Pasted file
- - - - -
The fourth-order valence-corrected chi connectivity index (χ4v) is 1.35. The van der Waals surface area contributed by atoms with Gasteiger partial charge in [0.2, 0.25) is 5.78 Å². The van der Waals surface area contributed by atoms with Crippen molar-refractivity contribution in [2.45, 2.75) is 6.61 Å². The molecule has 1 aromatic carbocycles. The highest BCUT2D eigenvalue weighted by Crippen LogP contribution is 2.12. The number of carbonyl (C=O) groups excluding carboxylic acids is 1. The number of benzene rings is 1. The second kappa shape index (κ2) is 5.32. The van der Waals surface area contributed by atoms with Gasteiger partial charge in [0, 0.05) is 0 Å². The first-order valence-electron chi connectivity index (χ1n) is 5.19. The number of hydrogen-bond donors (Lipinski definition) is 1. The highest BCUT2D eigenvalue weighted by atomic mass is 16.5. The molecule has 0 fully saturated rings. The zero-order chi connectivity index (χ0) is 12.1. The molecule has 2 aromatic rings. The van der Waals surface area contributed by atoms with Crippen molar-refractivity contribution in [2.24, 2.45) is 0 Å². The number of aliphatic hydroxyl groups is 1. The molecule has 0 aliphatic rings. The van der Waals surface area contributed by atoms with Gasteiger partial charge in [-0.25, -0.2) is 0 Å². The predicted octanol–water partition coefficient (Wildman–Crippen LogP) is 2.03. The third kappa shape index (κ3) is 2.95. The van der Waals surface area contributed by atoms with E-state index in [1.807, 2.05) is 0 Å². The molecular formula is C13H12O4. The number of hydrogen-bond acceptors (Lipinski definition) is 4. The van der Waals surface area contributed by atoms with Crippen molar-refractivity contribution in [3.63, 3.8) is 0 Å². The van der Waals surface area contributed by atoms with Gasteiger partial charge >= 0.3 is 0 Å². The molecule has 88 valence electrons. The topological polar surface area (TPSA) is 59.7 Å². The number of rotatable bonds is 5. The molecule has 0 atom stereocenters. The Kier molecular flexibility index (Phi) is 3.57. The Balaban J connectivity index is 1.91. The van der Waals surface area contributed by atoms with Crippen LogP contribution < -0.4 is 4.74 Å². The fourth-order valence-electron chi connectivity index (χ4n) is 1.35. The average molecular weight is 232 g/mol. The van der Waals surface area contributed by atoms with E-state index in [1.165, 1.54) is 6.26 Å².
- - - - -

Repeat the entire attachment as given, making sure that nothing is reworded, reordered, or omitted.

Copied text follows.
The fourth-order valence-corrected chi connectivity index (χ4v) is 1.35. The van der Waals surface area contributed by atoms with Gasteiger partial charge in [0.2, 0.25) is 5.78 Å². The van der Waals surface area contributed by atoms with Crippen molar-refractivity contribution in [2.45, 2.75) is 6.61 Å². The molecule has 1 aromatic carbocycles. The highest BCUT2D eigenvalue weighted by Crippen LogP contribution is 2.12. The number of carbonyl (C=O) groups excluding carboxylic acids is 1. The number of benzene rings is 1. The second kappa shape index (κ2) is 5.32. The van der Waals surface area contributed by atoms with Gasteiger partial charge in [0, 0.05) is 0 Å². The first-order valence-electron chi connectivity index (χ1n) is 5.19. The number of hydrogen-bond donors (Lipinski definition) is 1. The highest BCUT2D eigenvalue weighted by atomic mass is 16.5. The molecule has 0 fully saturated rings. The zero-order chi connectivity index (χ0) is 12.1. The molecule has 2 aromatic rings. The van der Waals surface area contributed by atoms with Crippen molar-refractivity contribution in [2.24, 2.45) is 0 Å². The number of aliphatic hydroxyl groups is 1. The molecule has 0 aliphatic rings. The van der Waals surface area contributed by atoms with Gasteiger partial charge in [-0.25, -0.2) is 0 Å². The predicted octanol–water partition coefficient (Wildman–Crippen LogP) is 2.03. The third kappa shape index (κ3) is 2.95. The van der Waals surface area contributed by atoms with E-state index in [1.807, 2.05) is 0 Å². The molecular formula is C13H12O4. The number of hydrogen-bond acceptors (Lipinski definition) is 4. The van der Waals surface area contributed by atoms with Crippen molar-refractivity contribution in [3.63, 3.8) is 0 Å². The van der Waals surface area contributed by atoms with Gasteiger partial charge >= 0.3 is 0 Å². The molecule has 88 valence electrons. The topological polar surface area (TPSA) is 59.7 Å². The number of rotatable bonds is 5. The molecule has 0 atom stereocenters. The Kier molecular flexibility index (Phi) is 3.57. The Balaban J connectivity index is 1.91. The van der Waals surface area contributed by atoms with Crippen LogP contribution < -0.4 is 4.74 Å². The fourth-order valence-electron chi connectivity index (χ4n) is 1.35. The average molecular weight is 232 g/mol. The van der Waals surface area contributed by atoms with E-state index in [1.165, 1.54) is 6.26 Å².